“I don’t know for whom I am keeping this Diary,” Corporal Samuel J. Gibson wrote on August 12, 1864. “I still have hope that I will yet outlive this misfortune of being a prisoner but I am not made of iron.” Gibson was part of the 103rd Pennsylvania Infantry Regiment. He kept a diary while a prisoner at Camp Sumter in Georgia. A Confederate prisoner of war camp better known by its geographic name, Andersonville. He wrote a letter to his wife, Rachel, that same day. He assured her that while his condition at Andersonville was “by no means a desirable one,” it “might be a great deal worse.)” He suffered “a good deal from the hot weather…Give yourself no uneasiness concerning me,” he wrote to ease her fears. “I can live where any other man can.”
The reality of Gibson’s life at Andersonville was quite different, however. The first prisoners arrived in Andersonville late February 1864. During the next few months, approximately 400 more arrived each day. By the end of June, 26,000 men were penned in an area originally meant for only 10,000 prisoners. During the 14 months it existed, more than 45,000 Union soldiers were confined here. Of these, almost 13,000 died from disease, poor sanitation, starvation, overcrowding, or inadequate housing. During the worst months, 100 men died each day.
The Confederate government could not provide adequate housing, food, clothing or medical care to their captives because of failing economic conditions in the South, lack of transportation, and the desperate need of the Confederate army for food and supplies. The prisoners arrived before the barracks were built and so lived with basically no protection from the hot Georgia sun or the cold winter rains. The prisoners tried put together their own shelter. The first men gathered up the leftover lumber and scraps from the construction of the prison and built rude huts. However, the wood supply was soon exhausted and the more resourceful Union men erected tents, from odd bits of clothing. Others dug holes in the ground for protection. These, often would collapse when the ground flooded, thus killing the men sleeping in it.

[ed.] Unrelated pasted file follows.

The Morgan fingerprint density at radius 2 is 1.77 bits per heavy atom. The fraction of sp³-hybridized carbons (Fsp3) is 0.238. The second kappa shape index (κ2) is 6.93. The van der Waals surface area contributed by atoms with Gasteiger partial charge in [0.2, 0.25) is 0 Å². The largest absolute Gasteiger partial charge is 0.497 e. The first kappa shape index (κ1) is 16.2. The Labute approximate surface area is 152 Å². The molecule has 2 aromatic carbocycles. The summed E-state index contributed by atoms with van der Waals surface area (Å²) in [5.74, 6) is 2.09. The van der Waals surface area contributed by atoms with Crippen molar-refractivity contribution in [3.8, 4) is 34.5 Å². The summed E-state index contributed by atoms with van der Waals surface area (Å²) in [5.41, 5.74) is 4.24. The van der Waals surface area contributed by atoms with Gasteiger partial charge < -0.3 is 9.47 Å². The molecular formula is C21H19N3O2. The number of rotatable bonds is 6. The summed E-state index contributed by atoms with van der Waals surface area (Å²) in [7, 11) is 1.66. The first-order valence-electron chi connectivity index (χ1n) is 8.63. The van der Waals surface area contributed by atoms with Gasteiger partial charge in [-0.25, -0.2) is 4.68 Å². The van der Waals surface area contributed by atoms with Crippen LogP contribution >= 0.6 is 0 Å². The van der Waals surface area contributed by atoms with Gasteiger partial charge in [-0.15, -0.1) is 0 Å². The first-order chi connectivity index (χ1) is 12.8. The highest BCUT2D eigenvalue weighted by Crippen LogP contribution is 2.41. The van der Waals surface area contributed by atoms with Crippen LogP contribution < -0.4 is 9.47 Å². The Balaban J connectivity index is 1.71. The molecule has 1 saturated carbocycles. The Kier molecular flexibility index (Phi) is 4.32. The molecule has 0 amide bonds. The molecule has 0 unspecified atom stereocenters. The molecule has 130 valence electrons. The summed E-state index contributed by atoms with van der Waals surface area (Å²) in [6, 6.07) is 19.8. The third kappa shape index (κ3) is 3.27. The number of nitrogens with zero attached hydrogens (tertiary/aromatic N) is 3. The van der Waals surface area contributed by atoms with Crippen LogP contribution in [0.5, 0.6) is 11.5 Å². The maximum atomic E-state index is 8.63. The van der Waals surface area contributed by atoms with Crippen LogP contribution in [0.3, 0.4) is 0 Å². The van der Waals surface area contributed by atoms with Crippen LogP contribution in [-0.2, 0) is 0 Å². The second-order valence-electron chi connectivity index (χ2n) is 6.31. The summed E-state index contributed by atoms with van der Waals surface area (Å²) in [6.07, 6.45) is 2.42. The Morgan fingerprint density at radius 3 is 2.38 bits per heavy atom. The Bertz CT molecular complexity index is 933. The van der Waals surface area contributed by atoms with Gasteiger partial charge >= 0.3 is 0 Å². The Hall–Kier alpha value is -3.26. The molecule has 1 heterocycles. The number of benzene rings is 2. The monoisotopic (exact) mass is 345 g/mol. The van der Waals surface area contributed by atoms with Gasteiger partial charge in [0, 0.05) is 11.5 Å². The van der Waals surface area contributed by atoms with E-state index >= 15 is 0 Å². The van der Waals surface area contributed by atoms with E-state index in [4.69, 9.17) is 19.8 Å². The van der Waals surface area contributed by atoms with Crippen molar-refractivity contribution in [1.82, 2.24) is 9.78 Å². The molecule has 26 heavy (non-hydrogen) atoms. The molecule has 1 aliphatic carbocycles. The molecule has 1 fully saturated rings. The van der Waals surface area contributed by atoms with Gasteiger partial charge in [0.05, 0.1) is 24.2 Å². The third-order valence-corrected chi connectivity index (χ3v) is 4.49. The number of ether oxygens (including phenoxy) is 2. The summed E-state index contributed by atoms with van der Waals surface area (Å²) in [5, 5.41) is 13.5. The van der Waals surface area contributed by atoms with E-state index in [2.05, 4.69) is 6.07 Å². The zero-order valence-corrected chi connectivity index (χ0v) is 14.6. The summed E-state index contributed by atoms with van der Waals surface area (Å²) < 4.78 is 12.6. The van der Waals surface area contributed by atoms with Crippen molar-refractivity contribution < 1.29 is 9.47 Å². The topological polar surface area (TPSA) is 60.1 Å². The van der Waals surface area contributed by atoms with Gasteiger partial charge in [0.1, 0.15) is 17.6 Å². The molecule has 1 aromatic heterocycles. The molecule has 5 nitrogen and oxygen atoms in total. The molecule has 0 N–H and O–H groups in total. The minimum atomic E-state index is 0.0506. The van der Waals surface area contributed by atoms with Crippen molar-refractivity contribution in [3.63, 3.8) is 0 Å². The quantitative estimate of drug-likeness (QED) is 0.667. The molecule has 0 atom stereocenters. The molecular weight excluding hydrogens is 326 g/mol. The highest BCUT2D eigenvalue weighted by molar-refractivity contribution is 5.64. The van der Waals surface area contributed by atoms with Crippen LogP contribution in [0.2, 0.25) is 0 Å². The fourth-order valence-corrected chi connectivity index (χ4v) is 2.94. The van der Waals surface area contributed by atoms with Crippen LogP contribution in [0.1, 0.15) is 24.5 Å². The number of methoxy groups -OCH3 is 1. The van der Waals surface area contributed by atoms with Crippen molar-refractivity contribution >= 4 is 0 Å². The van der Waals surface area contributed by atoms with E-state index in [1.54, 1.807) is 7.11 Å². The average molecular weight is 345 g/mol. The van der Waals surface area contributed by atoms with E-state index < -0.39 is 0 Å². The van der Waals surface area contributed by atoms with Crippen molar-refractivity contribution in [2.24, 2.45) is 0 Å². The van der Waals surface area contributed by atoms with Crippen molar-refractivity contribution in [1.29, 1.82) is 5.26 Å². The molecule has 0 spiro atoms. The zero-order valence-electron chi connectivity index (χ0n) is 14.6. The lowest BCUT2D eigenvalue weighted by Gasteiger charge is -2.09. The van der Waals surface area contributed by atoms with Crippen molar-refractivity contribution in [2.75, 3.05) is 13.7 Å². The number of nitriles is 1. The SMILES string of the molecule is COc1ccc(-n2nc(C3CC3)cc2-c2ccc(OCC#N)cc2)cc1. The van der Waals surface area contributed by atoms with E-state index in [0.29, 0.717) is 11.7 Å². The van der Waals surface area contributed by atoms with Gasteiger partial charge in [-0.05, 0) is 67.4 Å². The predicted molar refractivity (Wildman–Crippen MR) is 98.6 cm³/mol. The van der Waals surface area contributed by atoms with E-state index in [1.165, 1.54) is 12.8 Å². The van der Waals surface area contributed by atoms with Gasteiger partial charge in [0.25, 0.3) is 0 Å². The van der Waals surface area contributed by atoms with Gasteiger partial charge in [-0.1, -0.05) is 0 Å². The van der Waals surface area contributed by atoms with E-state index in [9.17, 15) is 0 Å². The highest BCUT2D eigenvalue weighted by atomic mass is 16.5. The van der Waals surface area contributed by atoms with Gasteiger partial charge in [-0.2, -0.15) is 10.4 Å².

The daily food ration consisted of cornmeal and either bacon or beef. Occasionally, peas, rice, vinegar, and molasses were provided. Food was usually issued uncooked because the kitchen facilities were not completed by the time the prisoners arrived. The rations were minimal because the Confederate army needed what was available to feed their soldiers. The only water supply was a stream that first ran through a Confederate army camp, then pooled to form a swamp inside the stockade. It provided the only source of water for drinking, bathing, cooking, and sewage. Sergeant Clark N. Thorp writes about the lack of food in his diary:
“If cooked rations were issued we would get a piece of corn-bread about 2” x 2” x 3,” the meal being ground cob and all, coarser than one in the north would buy for his horse, a few beans (perhaps one-half pint) and a couple of ounces of pork or bacon….”
The poor conditions were not overlooked by the Confederates. Captain Henry Wirz was the commander in charge of Andersonville. Wirz recognized that the conditions were inadequate and petitioned General Winder to provide more support. These petitions fell on deaf ears as Winder’s opinion was that all Union soldiers should die. In July 1864, Captain Wirz sent five prisoners to the Union with a petition written by the inmates asking the government to negotiate their release. The Federal government stopped prisoner exchanges because they believed it was helping the Confederates bolster their army. The request in the petition was denied and the Union soldiers, who had sworn to do so, returned to report this to their comrades. After the war ended, Wirz was found guilty of war crimes related to Andersonville and was hung as a result.
Planning an escape was routine among the prisoners. The men formed units to burrow out of the camp using tunnels. The locations of the tunnels would aim towards nearby forests fifty feet from the wall. The most difficult part was not the tunneling but the surviving after. It was nearly impossible due to the poor health of prisoners. Prisoners caught trying to escape were denied rations, chain ganged, or killed. Playing dead was another method of escape. The death rate of the camp made disposing of bodies a relaxed procedure by the guards. Prisoners pretended to be dead and then would be carried outside of the walls to a pile of dead bodies. As soon as night fell the men would get up and run.
After 15 months of operation, the camp was liberated in May of 1865. Some prisoners had been released previously and taken by a Union ship back North. As news Andersonville reached the newspapers, Northerners were newly enraged at the South and its army. Hearing of the miserable conditions and high death rate in the camp, Walt Whitman wrote, “There are deeds, crimes that may be forgiven, but this is not among them.”
You can now visit Andersonville and see the remains of the prison. The site also includes a prisoner of war museum and a national cemetery where Union soldiers who died at the camp are buried. The National Prisoner of War Museum opened in 1998 as a memorial to all American prisoners of war. Both Elmira and Andersonville prisoners faced atrocities that no person should, the lessons learned from that still echo in today’s prisoner of war camps.